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Is there  an  element  of  building  a  community,  a  relationship  with  those  people?     DSB:  A  big  part  of  what  we  do  is  relationship.  So  with  television,  for  example,  it’s  much   harder  to  have  a  relationship  with  people.  Because  they  can’t  speak  to  you  –  they  can’t   just  call  up  the  BBC  and  say  ‘I’d  like  to  see  this  next  week’  or  ‘I  didn’t  like  what  such-­‐ and-­‐such  said’.  On  YouTube,  that’s  exactly  what  you  can  do.  And  in  fact  if  you  email  us,   there’s  a  good  chance  you’ll  get  a  reply  from  one  of  us  directly,  or  get  some  kind  of   response  directly.  So  relationship  is  really,  really,  really  important.  The  show  wouldn’t   work  without  relationship,  because  we  wouldn’t  have  any  questions  from  anybody  and   it’s  a  questions-­‐and-­‐answers  show.  But  it’s  more  than  that.  We’re  trying  to  co-­‐create   the  entire  show  with  the  viewers.  So  for  us,  if  viewers  give  us  feedback  –  and  I  must   admit,  we  don’t  get  a  lot  of  feedback  –  we  take  it  very  seriously.  If  we  thought  it  would   have  a  net  benefit  to  what  we  are  doing,  we  would  definitely  take  it  on  board.     The  last  thing  in  the  transparency  side  of  what  we  do  –  we’re  trying  to  be  as   transparent  as  possible.  One  of  the  ways  we  try  to  achieve  that  is  through  our  camera   work.  We’re  not  just  a  film  set  with  cameras  filming  us,  but  actually  we’re  filming  the   entire  set  –  so  people  feel  as  close  to  the  action  as  possible.  Also,  Simon  -­‐  our  camera   and  sound  man  –  is  as  big  a  part  of  the  team  as  anyone  else.  He  talks  through  it!  So   again,  you’d  never  see  the  cameraman  having  a  conversation  on  Loose  Women,  would   you?  It  just  shows  the  difference  between  what  we’re  trying  to  do  and  what  standard   television  tries  to  do,  by  being  as  inclusive  as  possible  –  including  everyone  on  set  –  and   we’re  including  everyone  who’s  watching  into  our  programme.  We  think  that’s  a  way   of  meeting  the  need  and  growing  the  ministry  at  the  same  time.     Is  TGI  Monday  church,  or  something  different?     DSB:  It’s  church  insofar  as  we  are  the  Body  of  Christ  ministering  to  the  Body  of  Christ   online.  That  is  right.  But  we’re  not  church  in  terms  of  we  have  no  sacramental  ministry,   we  have  no  occasional  offices.  And  certainly  we’re  not  an  alternative  to  church.  There   are  some  people  who  have  said  to  us  that  we’ve  become  their  church.  And  that’s   wonderful  –  I  know  what  they’re  saying.  These  are  people  who  are  really  on  the   outside  of  church,  not  going  [to  church].  They’re  either  not  Christians  yet  or  on  the   fringe  –  maybe  church  wounded  and  they’re  just  outside  the  congregation,  not  really   part  of  church.  If  we  are  that  bridge  that  kind  of  helps  them  in…  if  they’re  our   congregation  and  we’re  their  ministers,  as  it  were,  wonderful.  But  it’s  always  got  to  be   a  directional  thing,  so  we’ve  always  got  to  be  pointing  towards  church  rather  than   pointing  away.  I’m  not  trying  to  gather  people  up  around  our  show  to  the  exclusion  of   church.  You  cannot  get  Holy  Communion  through  the  Internet.  You  cannot  get  baptised   through  the  Internet.  You  cannot  have  that  relationship  with  other  members  of  the   congregation  through  the  Internet.  So  we’re  not  an  alternative  to  church,  but  we’re   part  of  the  wider  ekklesia  –  definitely.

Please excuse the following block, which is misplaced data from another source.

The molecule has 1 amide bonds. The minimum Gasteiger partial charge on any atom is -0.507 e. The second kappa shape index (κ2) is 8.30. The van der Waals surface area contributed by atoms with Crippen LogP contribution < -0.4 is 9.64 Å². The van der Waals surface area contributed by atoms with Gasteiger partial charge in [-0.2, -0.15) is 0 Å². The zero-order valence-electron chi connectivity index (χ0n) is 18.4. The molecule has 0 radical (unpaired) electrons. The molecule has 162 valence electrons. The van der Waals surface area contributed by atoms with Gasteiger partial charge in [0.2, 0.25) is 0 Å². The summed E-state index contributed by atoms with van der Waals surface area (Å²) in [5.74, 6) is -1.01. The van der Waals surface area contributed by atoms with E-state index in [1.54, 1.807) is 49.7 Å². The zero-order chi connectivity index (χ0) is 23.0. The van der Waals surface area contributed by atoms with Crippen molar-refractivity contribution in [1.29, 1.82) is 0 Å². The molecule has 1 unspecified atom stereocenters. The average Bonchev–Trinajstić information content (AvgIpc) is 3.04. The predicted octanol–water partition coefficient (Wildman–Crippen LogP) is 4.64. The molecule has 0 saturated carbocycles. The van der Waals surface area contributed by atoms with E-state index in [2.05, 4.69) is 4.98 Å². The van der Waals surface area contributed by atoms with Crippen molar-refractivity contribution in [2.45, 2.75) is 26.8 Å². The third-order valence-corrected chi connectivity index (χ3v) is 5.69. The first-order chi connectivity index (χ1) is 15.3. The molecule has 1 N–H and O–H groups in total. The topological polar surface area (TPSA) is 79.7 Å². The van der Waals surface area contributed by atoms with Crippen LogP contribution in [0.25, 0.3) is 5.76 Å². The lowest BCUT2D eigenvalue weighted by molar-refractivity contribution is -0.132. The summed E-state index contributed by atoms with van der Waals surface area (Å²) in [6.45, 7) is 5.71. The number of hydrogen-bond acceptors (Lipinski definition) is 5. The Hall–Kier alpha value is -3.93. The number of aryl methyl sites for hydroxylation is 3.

Putting Your  Faith  in  Social  Media  

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Putting Your Faith in Social Media  

Research findings regarding the social media expression of people of faith. By David Giles, Web and Social Media Manager at The Salvation Ar...

Putting Your Faith in Social Media  

Research findings regarding the social media expression of people of faith. By David Giles, Web and Social Media Manager at The Salvation Ar...